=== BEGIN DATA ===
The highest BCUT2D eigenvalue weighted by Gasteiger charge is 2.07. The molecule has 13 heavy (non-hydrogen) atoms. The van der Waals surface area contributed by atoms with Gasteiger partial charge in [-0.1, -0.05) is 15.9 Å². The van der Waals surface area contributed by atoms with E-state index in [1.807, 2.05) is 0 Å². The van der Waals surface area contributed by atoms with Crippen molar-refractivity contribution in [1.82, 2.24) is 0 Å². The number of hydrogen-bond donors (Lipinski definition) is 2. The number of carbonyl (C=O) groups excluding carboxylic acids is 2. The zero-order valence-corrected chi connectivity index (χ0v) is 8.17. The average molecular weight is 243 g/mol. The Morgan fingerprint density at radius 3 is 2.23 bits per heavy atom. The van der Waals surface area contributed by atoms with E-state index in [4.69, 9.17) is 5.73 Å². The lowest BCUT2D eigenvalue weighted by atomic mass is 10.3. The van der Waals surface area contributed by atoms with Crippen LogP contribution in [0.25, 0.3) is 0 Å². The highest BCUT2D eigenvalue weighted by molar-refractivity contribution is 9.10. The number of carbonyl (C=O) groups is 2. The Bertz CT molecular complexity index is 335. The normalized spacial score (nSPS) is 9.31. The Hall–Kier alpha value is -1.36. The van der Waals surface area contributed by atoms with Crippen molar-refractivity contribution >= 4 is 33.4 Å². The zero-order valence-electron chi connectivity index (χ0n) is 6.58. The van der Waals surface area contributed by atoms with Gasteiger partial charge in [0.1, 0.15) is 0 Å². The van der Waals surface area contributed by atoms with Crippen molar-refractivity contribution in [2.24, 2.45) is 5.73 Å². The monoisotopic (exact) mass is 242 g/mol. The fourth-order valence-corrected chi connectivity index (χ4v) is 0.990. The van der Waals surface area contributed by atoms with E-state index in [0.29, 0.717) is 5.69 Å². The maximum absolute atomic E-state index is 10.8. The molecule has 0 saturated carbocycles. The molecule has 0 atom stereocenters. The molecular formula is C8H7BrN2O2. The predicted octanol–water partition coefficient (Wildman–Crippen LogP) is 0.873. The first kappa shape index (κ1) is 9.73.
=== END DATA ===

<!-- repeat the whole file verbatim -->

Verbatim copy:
The highest BCUT2D eigenvalue weighted by Gasteiger charge is 2.07. The molecule has 13 heavy (non-hydrogen) atoms. The van der Waals surface area contributed by atoms with Gasteiger partial charge in [-0.1, -0.05) is 15.9 Å². The van der Waals surface area contributed by atoms with E-state index in [1.807, 2.05) is 0 Å². The van der Waals surface area contributed by atoms with Crippen molar-refractivity contribution in [1.82, 2.24) is 0 Å². The number of hydrogen-bond donors (Lipinski definition) is 2. The number of carbonyl (C=O) groups excluding carboxylic acids is 2. The zero-order valence-corrected chi connectivity index (χ0v) is 8.17. The average molecular weight is 243 g/mol. The Morgan fingerprint density at radius 3 is 2.23 bits per heavy atom. The van der Waals surface area contributed by atoms with E-state index in [4.69, 9.17) is 5.73 Å². The lowest BCUT2D eigenvalue weighted by atomic mass is 10.3. The van der Waals surface area contributed by atoms with Crippen LogP contribution in [0.25, 0.3) is 0 Å². The highest BCUT2D eigenvalue weighted by molar-refractivity contribution is 9.10. The number of carbonyl (C=O) groups is 2. The Bertz CT molecular complexity index is 335. The normalized spacial score (nSPS) is 9.31. The Hall–Kier alpha value is -1.36. The van der Waals surface area contributed by atoms with Crippen molar-refractivity contribution >= 4 is 33.4 Å². The zero-order valence-electron chi connectivity index (χ0n) is 6.58. The van der Waals surface area contributed by atoms with Gasteiger partial charge in [0.1, 0.15) is 0 Å². The van der Waals surface area contributed by atoms with Crippen molar-refractivity contribution in [2.24, 2.45) is 5.73 Å². The monoisotopic (exact) mass is 242 g/mol. The fourth-order valence-corrected chi connectivity index (χ4v) is 0.990. The van der Waals surface area contributed by atoms with E-state index in [0.29, 0.717) is 5.69 Å². The maximum absolute atomic E-state index is 10.8. The molecule has 0 saturated carbocycles. The molecule has 0 atom stereocenters. The molecular formula is C8H7BrN2O2. The predicted octanol–water partition coefficient (Wildman–Crippen LogP) is 0.873. The first kappa shape index (κ1) is 9.73.